Thursday, September 11, 2014

Shadowscapes Tarot Review

A couple of weeks ago I went shopping with a coven mate of mine, at one of our favourite local new age stores. It was there that a lovely tarot deck caught my eye. The Shadowscapes tarot by Stephanie Pui-Mun Law.

I was drawn in by the beautiful illustrations by Stephanie. They have a light airy feel to them with lots of pastel hues. The watercolour and ink artwork is lovely and the images are fairy like with lots of fantastical characters and animals. I personally usually prefer handmade art over most of the computer type animation, so this definitely suited my tastes.
Each suit is dominated by a certain colour and features a certain animal. Swords uses purple hues and swans, Wands has red and yellow and uses foxes, Cups is blue and features fish and mermaids, and Pentacles is green with lots of plants rather than an animal. The major arcana does not feature a single colour or animal, but each image is it's own, reflecting the archetype it represents.
If you are not a fan of borders, this deck does have them, but as they are lightly coloured, it should not get in the way too much. I know there are readers who hate borders but it doesn't affect me personally.
The backing artwork is beautiful and reversible, although the companion book does not include revers meanings. But if you want to read reversals the backing art is fine for this.

Companion Book
The companion book that came with the deck is substantial and the design is lovely with full page reference illustrations. I found that the information is quite good, but I prefer it when the author breaks up the description of the symbols from the divinitory meanings. This is just a personal preference though as it makes using the book as a reference quicker.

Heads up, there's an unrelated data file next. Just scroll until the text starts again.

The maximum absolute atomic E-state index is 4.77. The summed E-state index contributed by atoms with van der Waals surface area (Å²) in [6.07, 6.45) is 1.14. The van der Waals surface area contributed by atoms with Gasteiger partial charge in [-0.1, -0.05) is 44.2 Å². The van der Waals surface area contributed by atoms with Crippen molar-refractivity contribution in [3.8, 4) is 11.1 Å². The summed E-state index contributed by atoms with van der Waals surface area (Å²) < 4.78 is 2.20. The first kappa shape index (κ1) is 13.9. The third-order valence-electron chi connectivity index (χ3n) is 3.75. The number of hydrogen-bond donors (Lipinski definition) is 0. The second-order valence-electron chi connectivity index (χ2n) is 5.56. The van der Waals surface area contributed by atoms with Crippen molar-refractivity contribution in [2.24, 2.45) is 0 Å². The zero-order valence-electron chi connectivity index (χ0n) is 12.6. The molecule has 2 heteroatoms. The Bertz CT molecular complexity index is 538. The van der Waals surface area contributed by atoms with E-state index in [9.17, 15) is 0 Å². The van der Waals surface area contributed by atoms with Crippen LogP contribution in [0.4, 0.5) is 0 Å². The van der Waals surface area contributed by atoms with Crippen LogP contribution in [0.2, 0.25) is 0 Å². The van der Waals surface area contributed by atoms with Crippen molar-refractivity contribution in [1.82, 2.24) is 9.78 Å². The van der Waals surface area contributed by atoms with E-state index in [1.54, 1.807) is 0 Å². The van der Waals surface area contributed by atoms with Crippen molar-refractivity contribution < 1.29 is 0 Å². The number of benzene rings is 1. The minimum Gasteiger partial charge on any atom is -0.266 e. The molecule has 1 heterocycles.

The artwork on the box is very beautiful, just like with the cards and book. The box is not very sturdy though so I haven't been storing the deck in it. It came with the book in it and the deck plus a smaller cardboard box. I am not a fan of this style of packaging, as I find the both the large and small boxes have a tendency to fall apart.

The Backing Art

Size and Weight
The cards are not too large or small as they are bigger than playing cards, but not too big for my tiny hands to manage.
The quality of the card stock isn't terrible, but it's not super high quality either. I had my cards in a protective bag in my purse and it rained, and the dampness made them warp slightly which was disappointing.

(Is that even a word?) I would place this deck at an intermediate level as the images are not Rider Wait style and the number of objects (cups, wands etc) are not always immediately apparent when first looking at the art work. The artist does do a great job of conveying meaning in the artwork and the beauty of the images does draw both the reader and querent in.

I would give this deck an 8 out of 10. While I have some issues with the quality of the stock and packaging, the stunning art is what makes this deck, and the companion book is a good reference guide and lovely to look at on it's own.

What are your thought on this deck?

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